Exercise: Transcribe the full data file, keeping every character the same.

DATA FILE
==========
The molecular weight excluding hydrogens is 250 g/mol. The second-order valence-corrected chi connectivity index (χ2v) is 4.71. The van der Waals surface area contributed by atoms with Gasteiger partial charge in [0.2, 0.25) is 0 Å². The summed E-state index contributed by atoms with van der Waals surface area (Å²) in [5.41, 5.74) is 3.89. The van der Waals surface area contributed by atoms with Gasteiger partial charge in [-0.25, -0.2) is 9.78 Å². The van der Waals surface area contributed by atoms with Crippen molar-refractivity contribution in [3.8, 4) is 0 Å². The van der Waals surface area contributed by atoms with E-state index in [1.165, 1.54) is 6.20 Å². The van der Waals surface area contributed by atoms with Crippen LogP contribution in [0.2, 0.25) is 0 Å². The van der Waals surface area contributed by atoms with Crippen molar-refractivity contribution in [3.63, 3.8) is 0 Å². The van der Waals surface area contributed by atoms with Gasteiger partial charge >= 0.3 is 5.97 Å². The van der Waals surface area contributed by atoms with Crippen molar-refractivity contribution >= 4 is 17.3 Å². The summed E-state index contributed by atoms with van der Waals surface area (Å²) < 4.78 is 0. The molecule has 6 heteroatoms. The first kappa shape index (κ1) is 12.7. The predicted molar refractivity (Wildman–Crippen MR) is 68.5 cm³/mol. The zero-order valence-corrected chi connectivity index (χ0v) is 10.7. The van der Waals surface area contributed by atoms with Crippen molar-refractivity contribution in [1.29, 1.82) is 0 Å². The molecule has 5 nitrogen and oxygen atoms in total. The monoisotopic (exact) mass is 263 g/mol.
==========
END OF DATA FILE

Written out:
The molecular weight excluding hydrogens is 250 g/mol. The second-order valence-corrected chi connectivity index (χ2v) is 4.71. The van der Waals surface area contributed by atoms with Gasteiger partial charge in [0.2, 0.25) is 0 Å². The summed E-state index contributed by atoms with van der Waals surface area (Å²) in [5.41, 5.74) is 3.89. The van der Waals surface area contributed by atoms with Gasteiger partial charge in [-0.25, -0.2) is 9.78 Å². The van der Waals surface area contributed by atoms with Crippen molar-refractivity contribution in [3.8, 4) is 0 Å². The van der Waals surface area contributed by atoms with E-state index in [1.165, 1.54) is 6.20 Å². The van der Waals surface area contributed by atoms with Crippen LogP contribution in [0.2, 0.25) is 0 Å². The van der Waals surface area contributed by atoms with Crippen molar-refractivity contribution in [3.63, 3.8) is 0 Å². The van der Waals surface area contributed by atoms with Gasteiger partial charge >= 0.3 is 5.97 Å². The van der Waals surface area contributed by atoms with Crippen molar-refractivity contribution >= 4 is 17.3 Å². The summed E-state index contributed by atoms with van der Waals surface area (Å²) < 4.78 is 0. The molecule has 6 heteroatoms. The first kappa shape index (κ1) is 12.7. The predicted molar refractivity (Wildman–Crippen MR) is 68.5 cm³/mol. The zero-order valence-corrected chi connectivity index (χ0v) is 10.7. The van der Waals surface area contributed by atoms with Crippen molar-refractivity contribution in [1.29, 1.82) is 0 Å². The molecule has 5 nitrogen and oxygen atoms in total. The monoisotopic (exact) mass is 263 g/mol.